Friday, August 3, 2018
This summer, my boys decided they needed reading glasses. They had seen their aunt wearing a pair, and were fascinated by the fact that such a disability could be diagnosed and treated at the dollar store. After begging for weeks through eyes squinting so dramatically Helen Keller would be embarrassed, I relented, and we headed to Dollar Tree in search of the cure they claimed to desperately need.
If you've never seen the display of reading glasses at Dollar Tree, I recommend at least three years of optometry school before attempting to navigate it. In addition to a variety of styles, there are strength options that range from +1 to +4 in .25 increments, and something called a diopter test chart, which allows you to try the strength of the lens before, heaven forbid, you blow an entire $1 on the wrong pair.
After painstaking deliberation, Cal chose black frames with a +1 magnification, Eddie blue 2.25, and the two of them emerged proudly, looking like a cross between hipsters and elderly women.
Eager to put this miracle cure to the test, we drove straight to the library. While Cal went in search of the smallest typeface ever printed, I followed Eddie and his blue frames to juvenile fiction, where I watched him flip through a couple of books briefly, put them back on the shelf, and burst into tears.
"What's wrong?" I asked, thinking "Besides the fact that you look ridiculous in those things."
"They don't work," he said tossing them on the ground, his confidence gone.
"Let me see." I retrieved, cleaned, and tried them myself. "They seem to be working fine buddy," I told him.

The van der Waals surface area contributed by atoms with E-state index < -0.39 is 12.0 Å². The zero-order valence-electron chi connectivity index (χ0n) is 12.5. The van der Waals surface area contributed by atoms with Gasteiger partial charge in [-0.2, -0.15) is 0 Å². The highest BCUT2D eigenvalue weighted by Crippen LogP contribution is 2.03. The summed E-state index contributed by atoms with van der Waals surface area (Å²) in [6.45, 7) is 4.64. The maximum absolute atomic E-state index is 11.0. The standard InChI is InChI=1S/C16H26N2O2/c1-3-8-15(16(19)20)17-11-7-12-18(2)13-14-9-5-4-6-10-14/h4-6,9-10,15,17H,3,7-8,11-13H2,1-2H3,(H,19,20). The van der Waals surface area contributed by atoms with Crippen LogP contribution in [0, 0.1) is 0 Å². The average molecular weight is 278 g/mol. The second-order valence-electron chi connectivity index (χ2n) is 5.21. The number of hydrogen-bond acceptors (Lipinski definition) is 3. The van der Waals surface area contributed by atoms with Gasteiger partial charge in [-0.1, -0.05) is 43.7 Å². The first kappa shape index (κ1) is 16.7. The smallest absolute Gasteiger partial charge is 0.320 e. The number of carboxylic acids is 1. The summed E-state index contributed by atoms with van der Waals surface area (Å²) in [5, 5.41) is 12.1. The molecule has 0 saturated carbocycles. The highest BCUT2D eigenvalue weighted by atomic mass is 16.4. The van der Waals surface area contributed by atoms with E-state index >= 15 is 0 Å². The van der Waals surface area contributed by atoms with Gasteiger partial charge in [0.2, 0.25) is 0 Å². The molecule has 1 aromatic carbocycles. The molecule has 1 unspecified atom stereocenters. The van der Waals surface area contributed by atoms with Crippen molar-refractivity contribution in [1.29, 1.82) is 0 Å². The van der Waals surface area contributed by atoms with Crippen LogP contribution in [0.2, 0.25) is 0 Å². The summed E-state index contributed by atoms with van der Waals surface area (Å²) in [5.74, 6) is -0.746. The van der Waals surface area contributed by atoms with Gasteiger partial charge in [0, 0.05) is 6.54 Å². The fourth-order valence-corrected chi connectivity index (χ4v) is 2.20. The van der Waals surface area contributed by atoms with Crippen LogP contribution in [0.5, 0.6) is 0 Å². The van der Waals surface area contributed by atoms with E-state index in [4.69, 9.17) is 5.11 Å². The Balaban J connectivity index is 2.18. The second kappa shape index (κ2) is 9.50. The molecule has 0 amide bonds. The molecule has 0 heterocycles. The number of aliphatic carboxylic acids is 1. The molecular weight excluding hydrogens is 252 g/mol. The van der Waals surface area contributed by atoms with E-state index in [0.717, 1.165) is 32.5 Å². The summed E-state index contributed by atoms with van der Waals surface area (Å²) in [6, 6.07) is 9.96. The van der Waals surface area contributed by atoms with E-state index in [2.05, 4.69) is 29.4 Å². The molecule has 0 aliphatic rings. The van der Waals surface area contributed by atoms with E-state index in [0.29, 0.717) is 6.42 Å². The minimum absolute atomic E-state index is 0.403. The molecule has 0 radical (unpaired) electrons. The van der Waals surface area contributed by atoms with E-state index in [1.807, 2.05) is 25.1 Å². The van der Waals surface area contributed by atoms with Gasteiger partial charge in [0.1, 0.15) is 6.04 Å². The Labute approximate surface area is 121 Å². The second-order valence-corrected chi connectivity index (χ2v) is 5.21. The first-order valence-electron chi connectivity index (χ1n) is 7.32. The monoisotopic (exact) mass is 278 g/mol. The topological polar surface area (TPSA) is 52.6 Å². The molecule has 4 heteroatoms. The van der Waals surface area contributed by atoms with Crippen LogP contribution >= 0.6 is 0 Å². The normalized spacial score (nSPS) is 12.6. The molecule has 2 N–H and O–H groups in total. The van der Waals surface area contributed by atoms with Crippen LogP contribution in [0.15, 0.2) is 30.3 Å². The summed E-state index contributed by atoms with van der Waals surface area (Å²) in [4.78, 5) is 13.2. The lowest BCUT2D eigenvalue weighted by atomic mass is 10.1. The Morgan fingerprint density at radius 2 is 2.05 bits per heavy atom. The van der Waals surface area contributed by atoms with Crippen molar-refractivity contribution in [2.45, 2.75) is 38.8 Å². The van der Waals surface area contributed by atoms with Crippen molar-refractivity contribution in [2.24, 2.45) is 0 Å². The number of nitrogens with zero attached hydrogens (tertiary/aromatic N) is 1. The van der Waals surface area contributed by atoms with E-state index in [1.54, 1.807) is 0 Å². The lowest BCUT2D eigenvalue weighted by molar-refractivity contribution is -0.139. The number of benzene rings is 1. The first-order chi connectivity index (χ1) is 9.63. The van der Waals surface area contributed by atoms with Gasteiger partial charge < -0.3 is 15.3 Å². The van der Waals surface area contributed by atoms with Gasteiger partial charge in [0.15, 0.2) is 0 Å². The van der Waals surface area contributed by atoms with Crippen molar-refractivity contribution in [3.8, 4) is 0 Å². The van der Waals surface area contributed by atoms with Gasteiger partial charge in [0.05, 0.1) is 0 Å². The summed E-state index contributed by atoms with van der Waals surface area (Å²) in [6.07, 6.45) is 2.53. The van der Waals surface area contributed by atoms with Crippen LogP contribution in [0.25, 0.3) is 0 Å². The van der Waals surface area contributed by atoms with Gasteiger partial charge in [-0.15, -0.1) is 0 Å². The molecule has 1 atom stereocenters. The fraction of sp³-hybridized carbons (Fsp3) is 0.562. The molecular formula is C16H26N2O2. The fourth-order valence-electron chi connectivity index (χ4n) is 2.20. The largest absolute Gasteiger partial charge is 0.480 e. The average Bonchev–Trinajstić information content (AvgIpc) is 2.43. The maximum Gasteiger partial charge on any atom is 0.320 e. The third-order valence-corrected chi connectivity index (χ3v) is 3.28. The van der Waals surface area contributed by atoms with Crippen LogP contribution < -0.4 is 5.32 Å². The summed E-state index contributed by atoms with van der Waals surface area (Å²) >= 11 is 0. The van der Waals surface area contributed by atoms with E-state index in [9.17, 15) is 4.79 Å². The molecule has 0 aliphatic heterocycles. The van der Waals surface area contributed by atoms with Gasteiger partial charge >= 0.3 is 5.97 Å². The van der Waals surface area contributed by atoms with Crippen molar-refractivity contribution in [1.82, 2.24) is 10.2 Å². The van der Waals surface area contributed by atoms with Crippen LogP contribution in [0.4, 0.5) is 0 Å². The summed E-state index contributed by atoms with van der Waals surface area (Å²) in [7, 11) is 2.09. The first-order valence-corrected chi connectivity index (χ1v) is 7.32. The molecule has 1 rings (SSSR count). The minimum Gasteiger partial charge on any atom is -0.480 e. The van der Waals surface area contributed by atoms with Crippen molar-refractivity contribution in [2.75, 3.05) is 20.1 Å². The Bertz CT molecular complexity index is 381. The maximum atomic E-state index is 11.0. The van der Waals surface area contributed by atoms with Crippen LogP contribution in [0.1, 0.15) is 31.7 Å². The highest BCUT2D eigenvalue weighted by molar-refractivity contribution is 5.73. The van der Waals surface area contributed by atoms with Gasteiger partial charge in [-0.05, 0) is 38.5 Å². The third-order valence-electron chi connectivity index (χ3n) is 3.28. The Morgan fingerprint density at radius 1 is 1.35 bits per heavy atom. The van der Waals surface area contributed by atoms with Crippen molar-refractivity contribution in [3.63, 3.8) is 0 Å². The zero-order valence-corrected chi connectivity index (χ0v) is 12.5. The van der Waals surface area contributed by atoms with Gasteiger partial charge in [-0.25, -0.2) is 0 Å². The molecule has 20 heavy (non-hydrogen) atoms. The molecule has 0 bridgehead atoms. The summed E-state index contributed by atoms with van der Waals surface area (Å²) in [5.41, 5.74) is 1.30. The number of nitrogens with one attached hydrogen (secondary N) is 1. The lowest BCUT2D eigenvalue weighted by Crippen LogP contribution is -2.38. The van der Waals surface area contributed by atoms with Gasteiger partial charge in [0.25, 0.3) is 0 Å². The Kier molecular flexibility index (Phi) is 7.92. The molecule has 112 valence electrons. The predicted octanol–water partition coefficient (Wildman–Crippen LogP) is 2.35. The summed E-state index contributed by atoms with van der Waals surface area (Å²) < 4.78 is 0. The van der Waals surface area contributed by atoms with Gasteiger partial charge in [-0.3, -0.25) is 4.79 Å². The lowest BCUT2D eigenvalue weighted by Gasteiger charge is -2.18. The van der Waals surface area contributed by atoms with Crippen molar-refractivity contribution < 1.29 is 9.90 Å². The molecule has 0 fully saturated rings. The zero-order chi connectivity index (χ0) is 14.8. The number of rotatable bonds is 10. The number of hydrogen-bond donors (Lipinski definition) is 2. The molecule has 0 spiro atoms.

"But I still can't read."
It took me a minute to realize the cause of his disillusionment. Wavering between amusement and pity, it occurred to me that he thought that when you put on Dollar Tree reading glasses, you would SUDDENLY KNOW HOW TO READ.
I scooped him up, carried him to the car, and made the mistake of explaining what had happened to his brother, who laughed the entire way home.
While Eddie pouted and Cal tried to suppress his hysterics, I thought. There's a lesson here, isn't there? There's always a lesson.
Is it any surprise that he thought such a quick fix was possible? I am raising my children in a world of instant gratification.
Do you want to have more energy? Take this pill! Need more money? Swipe a credit card! Lose weight? Surgery! Longer hair? Extensions! Dinner? Drive-through! ITS BEEN 36 HOURS, WHERE IS MY AMAZON PRIME PACKAGE?
Want to learn how to read? All you need are glasses from Dollar Tree.
To be clear, I have nothing against drive-throughs, or hair extensions or credit cards, and if you have pills that will legally give me more energy please slip them under my door. But I'm afraid that the cumulative effect of instant meals, instant cures, instant cash, and instant success is a growing impatience that doesn't serve us well.
Here, instead, is what I hope my children will grow to understand.
Learning to read takes time.
Saving money takes time.
Healthy bodies take time.
Making friends takes time.
Forgiveness takes time.
Good marriages take time.
Everything about children takes time.
Grief takes time.
Dreams take time.
Eddie and I have since been spent hours improving his reading, and celebrating the little milestones and achievements along the way. I once heard it said that what comes easy won't last, and what lasts won't come easy, and I think he understands that now.
Or he will, eventually.
A Brother Like No Other
(Written by my mother Susan Foutz, who would like to clarify that she actually has two brothers like no other ) If you lived in Arizona in t...